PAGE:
“If you are looking at 20 units, suddenly that’s a lot of money,” said Critchlow. “Look what it could do for a place like Sooke.”

To accomplish some of their goals, mainly good communication, the group is hosting a 10-week study group.

“Seniors get such a bad rap, we want to be elders and we are redefining what elders are,” she said. “We want to share what we have learned.

The 10-week study group will examine a whole range of issues such as: arriving at  a consensus, conflict resolution, the economics of getting older, realities of getting older, co-healing and aging in place and community, the philosophy of aging, and a whole lot of other appropriate topics.

The meetings will be facilitated by Margaret Critchlow and Andrew Moore.

Both have been trained by Charles Durrett, author of The Senior Cohousing Handbook. Critchlow is a anthropologist  who has lived in the South Pacific where she learned the value of community and mutual support. Living in an intentional community has been a dream of hers for a long time.

Gail Abernethy is an osteopath and has lived in an intentional community in London.

Andrew Moore is Abernethy’s partner and is an architect as well as a community developer. He currently works with the T’Sou-ke First Nation Band.

“He worked as the manager of a rock band,” said Critchlow, “which may be the most useful skill.”

For now the group is seeking the right property, one where nature takes centre stage, and where it is easy to get to services.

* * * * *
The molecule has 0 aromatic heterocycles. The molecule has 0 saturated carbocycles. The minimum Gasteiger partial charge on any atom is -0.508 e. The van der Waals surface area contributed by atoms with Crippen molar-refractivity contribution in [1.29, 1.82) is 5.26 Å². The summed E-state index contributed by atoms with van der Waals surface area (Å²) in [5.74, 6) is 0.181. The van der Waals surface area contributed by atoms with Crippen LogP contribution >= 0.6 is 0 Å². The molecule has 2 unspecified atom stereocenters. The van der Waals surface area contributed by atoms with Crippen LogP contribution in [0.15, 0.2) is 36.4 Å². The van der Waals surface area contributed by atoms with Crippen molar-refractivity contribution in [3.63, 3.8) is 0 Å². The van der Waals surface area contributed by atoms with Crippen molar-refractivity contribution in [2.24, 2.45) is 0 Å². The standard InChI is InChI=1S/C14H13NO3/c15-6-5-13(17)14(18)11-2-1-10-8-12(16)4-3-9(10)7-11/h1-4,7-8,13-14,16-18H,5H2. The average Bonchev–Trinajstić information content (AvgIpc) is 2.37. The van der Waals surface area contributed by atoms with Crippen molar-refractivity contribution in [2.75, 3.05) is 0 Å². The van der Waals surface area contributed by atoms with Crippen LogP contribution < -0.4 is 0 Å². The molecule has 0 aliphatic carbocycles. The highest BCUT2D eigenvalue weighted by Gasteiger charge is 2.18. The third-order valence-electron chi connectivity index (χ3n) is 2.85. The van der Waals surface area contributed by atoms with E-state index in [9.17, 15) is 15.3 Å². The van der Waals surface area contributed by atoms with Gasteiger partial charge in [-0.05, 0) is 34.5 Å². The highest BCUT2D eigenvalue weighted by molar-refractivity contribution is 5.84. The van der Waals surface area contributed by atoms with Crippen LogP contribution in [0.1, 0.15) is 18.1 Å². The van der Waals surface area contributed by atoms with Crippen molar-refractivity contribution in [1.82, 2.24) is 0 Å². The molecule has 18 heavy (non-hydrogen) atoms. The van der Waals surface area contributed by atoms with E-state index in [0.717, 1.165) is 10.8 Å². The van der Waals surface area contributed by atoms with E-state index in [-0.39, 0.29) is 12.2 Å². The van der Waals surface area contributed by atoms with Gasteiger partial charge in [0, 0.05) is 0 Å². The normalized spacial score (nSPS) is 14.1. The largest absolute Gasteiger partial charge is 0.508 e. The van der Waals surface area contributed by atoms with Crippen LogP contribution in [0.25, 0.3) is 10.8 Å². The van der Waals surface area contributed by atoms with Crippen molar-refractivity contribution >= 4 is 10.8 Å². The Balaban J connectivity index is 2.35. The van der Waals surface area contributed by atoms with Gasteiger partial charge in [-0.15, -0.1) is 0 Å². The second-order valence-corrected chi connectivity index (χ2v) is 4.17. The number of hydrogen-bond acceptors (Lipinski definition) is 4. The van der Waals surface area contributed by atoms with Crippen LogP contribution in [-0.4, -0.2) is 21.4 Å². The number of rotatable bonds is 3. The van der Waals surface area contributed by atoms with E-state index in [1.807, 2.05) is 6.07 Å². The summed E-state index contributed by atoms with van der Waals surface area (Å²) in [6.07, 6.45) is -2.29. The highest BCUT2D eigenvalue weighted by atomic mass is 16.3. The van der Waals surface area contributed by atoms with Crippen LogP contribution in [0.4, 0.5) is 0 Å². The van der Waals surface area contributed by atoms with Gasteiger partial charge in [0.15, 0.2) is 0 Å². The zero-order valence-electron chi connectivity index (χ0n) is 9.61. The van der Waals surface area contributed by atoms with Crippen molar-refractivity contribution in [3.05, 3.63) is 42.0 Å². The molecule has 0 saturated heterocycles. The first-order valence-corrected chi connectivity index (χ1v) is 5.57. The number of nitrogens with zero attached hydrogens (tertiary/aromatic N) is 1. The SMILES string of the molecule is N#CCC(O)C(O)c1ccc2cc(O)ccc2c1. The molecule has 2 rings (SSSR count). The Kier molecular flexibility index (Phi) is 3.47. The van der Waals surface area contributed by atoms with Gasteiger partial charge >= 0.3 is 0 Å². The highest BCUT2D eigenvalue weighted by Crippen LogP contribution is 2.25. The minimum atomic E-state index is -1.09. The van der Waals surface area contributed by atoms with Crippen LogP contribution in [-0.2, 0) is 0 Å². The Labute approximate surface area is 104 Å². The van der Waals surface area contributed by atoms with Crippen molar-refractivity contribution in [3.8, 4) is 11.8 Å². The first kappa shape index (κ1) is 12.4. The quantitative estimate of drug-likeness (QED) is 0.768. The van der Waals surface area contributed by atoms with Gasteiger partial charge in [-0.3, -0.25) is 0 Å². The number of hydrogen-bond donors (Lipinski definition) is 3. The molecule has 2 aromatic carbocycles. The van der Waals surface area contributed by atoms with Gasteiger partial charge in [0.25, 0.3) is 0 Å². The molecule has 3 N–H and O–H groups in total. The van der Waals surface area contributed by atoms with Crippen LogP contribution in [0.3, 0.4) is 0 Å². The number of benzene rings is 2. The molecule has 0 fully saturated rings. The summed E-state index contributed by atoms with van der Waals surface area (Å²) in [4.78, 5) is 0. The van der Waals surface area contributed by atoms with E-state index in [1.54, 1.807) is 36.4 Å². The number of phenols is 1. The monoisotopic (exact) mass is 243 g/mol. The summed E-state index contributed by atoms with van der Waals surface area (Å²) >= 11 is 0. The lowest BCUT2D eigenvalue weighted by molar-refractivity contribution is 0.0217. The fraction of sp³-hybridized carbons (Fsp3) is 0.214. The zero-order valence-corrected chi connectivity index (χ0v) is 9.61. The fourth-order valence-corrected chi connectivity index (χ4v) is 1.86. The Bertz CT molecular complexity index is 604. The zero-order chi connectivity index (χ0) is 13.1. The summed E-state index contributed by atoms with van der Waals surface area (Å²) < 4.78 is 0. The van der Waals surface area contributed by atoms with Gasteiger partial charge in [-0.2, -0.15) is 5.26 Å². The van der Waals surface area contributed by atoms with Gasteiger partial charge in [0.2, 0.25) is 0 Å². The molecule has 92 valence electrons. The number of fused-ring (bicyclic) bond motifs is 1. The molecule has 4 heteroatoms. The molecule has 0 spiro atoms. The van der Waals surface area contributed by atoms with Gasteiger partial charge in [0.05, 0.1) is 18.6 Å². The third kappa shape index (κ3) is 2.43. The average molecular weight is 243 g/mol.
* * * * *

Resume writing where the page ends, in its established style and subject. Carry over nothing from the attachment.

“We are giving a lot of thought to this, we’re going very carefully and our eyes are open on this,” Critchlow stated.

For more information on the 10-week study group Active Aging in Community, email: seniorcohousing@gmail.com or check out the website at: www.seniorcohousing.ca.

Get local stories you won't find anywhere else right to your inbox.
Sign up here

Just Posted

This male Dungeness can safely be harvested after passing muster. An official with Fisheries and Oceans Canada says it is not clear how well locals on the Saanich Peninsula are complying with crabbing regulations, but her comments suggest that any problems might be of a minor nature. (Department of Fisheries and Oceans/Submitted)
Sidney and Sooke record 57 crabbing violations in 2020

While recreational crab fishery has ‘compliance issues,’ no evidence of ‘large scale poaching’

Const. Mat Jones of the CRD Integrated Road Safety Unit joined a team of Saanich police officers and ICBC representatives cracking down on distracted driving at the McKenzie/Quadra intersection in Saanich on March 3. (Devon Bidal/News Staff)
‘Leave the phone alone’: 40 distracted driving tickets issued in two hours at Saanich intersection

Saanich police, CRD Integrated Road Safety Unit crackdown on drivers’ cell-phone use

Cleanup happens after an overnight flood Monday damaged areas of the Oaklands Community Centre. (Facebook/Oaklands Community Association)
Greater Victorians offer flood of support to Oaklands Community Centre

Blown hot water tank Monday night leaves staff cleaning up soggy mess

Hundreds of child care spaces will be available in Greater Victoria in the coming two years. (Unsplash)
More than 300 child care spaces opening in Greater Victoria in next two years